Are you already using the Facebook profanity filter to protect your comments?
As the world’s collective “town center,” the strength of Facebook as an advertising and marketing tool in 2022 can’t be overstated. But, the social nature of the platform can be a double-edged sword and comments can turn your Facebook comment sections into a toxic environment. If not moderated properly, of course.
If you manage a Facebook page I’m sure you’ve received your fair share of spam and profane language. It’s even worse when you promote anything using Facebook ads.
While Facebook does offer the option to moderate comments (hide, report as spam or delete), this recurring task can quickly turn into a full-time job. Luckily Facebook also offers a ways to pro-actively block certain words from appearing on your posts or ads.
In this article we’ll discuss the Facebook profanity filter, show how you can enable it and we’ll share our test results with you to demonstrate its strengths and weaknesses.
Next to that we’ll also discuss the page moderation word list Facebook offers to block comments that contain certain keywords. We’ll include a free downloadable .CSV with a list of 1,216 bad words that you can add to your keyword blacklist.
Block bad words with the Facebook profanity filter
Facebook offers a profanity filter to moderate comments on your posts and ads.
When activating this profanity filter, Facebook says it will hide comments that contain profanity. To determine which comments to hide they use the most commonly reported words and phrases that are marked offensive by the community.
After Facebook hides a comment, the author and his or her friends can still see it.
But it’s no longer visible to others visiting your page or seeing your ad.
And that’s about all the information that is shared by Facebook about the profanity filter, which leaves most people wondering how it works – and which profanity it will detect.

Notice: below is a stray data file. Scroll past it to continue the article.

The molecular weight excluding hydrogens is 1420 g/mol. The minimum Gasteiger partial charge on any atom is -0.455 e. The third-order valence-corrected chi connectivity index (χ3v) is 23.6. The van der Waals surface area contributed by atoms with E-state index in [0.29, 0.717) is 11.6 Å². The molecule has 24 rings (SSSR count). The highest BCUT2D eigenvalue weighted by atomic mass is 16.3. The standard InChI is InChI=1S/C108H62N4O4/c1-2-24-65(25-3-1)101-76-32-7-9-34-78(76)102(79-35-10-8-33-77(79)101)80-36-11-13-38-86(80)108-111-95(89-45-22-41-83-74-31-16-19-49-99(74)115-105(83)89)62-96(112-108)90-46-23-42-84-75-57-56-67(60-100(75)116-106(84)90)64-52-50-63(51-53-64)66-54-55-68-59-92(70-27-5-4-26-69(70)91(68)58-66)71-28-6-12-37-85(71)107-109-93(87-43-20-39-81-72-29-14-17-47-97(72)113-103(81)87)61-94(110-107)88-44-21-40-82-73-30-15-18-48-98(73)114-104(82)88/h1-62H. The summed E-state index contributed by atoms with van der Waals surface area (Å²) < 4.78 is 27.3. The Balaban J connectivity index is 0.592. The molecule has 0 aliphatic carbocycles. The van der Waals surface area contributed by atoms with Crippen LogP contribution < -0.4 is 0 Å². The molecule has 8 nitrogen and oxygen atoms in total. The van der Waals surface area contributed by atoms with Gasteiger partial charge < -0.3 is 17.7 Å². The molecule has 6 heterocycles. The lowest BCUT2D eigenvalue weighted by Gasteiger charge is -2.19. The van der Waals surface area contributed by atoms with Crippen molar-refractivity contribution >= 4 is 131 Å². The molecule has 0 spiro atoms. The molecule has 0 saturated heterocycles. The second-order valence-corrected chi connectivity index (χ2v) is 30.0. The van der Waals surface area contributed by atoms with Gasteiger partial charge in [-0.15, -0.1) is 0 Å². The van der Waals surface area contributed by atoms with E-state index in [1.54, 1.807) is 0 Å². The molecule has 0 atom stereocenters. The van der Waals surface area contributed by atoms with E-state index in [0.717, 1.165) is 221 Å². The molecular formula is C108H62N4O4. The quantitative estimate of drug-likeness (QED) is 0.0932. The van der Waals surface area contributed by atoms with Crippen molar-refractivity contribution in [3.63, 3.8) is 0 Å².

How to turn the Facebook profanity filter on and off?
Inside your Facebook Page settings, you’ll find a checkbox to enable the Profanity filter.
When you have your Facebook language set to English-US, the small explanation of how the profanity filter works will say that it supports (US-English only). When you have your Facebook language set to any other language however, it will not show this disclaimer while the filter itself can still be enabled.
Facebook says that by enabling this filter they will hide posts and comments with profanity and use the most commonly reported offensive words and phrases to do that.
Facebook profanity filter medium vs strong?
You might be wondering how to set the Facebook profanity filter to “medium” vs “strong”, because that setting used to be available after enabling the filter. Facebook has however removed this setting, so you no longer have to set the Facebook profanity filter on a medium or strong setting – it’s just ON or OFF now.
Facebook profanity filter test
We decided to run a quick test to see which types of comments the Facebook profanity filter would hide, and which ones would slip through the cracks.
First let’s discuss our test setup.
- We posted example comments on our own CommentGuard Facebook page.
- We used “Gerco Wielewaal”, one of our Facebook test profiles.
- The test profile doesn’t have a role on our CommentGuard Facebook page.